While I personally am not a big fan of pews (not fat-man friendly) or stained glass, I think taking the cross out of a church is a big deal. What is the Gospel a church is preaching if it isn't centered on who Jesus is and what He did on the cross?

Monergism.com to the rescue - I knew this little web resource (permanently linked to the right) would have something... Check out this excellent article, "The Mega Church and the Mini Gospel". The author, Dan Storms, puts it better than I ever could. He says:

"On the one hand, let’s not forget that the preaching of the cross scared, scandalized, and offended virtually everyone in the first century, both Jews and Gentiles. The market research conducted by these churches is right on target. But they could have saved themselves a lot of money by simply reading 1 Corinthians 1:18-25. Yet Paul loudly and unashamedly and boldly proclaimed the gospel of a crucified Messiah! Indeed, when in Corinth he resolved not to know “anything among you except Jesus Christ and him crucified” (1 Corinthians 2:2). That message did more than scare people away, it led to persecution and stoning and imprisonment for those who dared preach it." [as an aside, the Gospel of John has an interesting v 18-25 passage of its own]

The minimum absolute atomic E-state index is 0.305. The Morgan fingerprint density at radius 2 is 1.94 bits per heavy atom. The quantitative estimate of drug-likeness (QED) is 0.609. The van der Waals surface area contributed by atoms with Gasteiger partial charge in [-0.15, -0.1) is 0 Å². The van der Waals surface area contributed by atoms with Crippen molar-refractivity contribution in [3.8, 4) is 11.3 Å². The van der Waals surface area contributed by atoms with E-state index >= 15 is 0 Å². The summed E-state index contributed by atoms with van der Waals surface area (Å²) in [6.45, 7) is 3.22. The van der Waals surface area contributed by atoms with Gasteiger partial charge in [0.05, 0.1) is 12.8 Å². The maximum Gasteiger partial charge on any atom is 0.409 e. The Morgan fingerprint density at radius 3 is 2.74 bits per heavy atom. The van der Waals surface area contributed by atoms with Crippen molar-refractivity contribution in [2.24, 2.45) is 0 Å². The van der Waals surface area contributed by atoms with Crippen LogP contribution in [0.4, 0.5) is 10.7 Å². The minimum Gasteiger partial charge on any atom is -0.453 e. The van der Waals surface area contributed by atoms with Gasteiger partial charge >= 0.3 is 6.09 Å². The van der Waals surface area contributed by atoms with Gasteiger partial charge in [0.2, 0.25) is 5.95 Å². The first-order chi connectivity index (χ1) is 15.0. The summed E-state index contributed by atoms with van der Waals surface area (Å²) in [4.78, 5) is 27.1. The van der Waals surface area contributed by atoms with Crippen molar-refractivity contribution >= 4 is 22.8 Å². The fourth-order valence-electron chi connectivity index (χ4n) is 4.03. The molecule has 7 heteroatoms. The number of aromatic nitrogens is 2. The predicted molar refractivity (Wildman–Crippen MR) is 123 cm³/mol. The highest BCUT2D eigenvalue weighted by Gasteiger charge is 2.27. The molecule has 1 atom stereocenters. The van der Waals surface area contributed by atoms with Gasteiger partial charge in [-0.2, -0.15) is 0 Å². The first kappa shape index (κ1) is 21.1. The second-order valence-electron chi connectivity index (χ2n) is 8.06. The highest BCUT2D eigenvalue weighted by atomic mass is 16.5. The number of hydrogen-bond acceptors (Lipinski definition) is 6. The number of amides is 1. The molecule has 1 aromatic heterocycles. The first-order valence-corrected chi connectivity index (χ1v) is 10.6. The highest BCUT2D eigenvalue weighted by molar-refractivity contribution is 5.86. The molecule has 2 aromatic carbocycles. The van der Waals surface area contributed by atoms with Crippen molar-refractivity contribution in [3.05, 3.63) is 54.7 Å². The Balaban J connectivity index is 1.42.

One of the coolest things is when you find other smart ppl who agree with you... Makes you think you might actually be right for once.

I love all kinds of music, though I tend towards the modern. I like the ol' fashioned, country church feel, though I gravitate towards the idea of something a little more 'hip' and culturally appropriate. I think we *should* be encouraging people that God loves them and wants the best for them.

However, all of those things need to be in the proper context. The modern music should seek to express the same truths and depths of worship that the hymn-writers set out so well. The schweet building (with optional Starbucks) should always be seen as the gathering place rather than part of, or all of, the message. After all, the actual temples of God are those people walking in and out every Sunday.

And while God does love us, we need to understand that love and how it stands in contrast to our complete sinfulness and rejection of God. As Christians we live under grace, secured for us by and in Christ, that ensures God has our best in mind even when times are hard (which they will inevitably be).

I took a long pause from writing to finish reading Dr. Storms' article... To give him propers, here's a great finisher: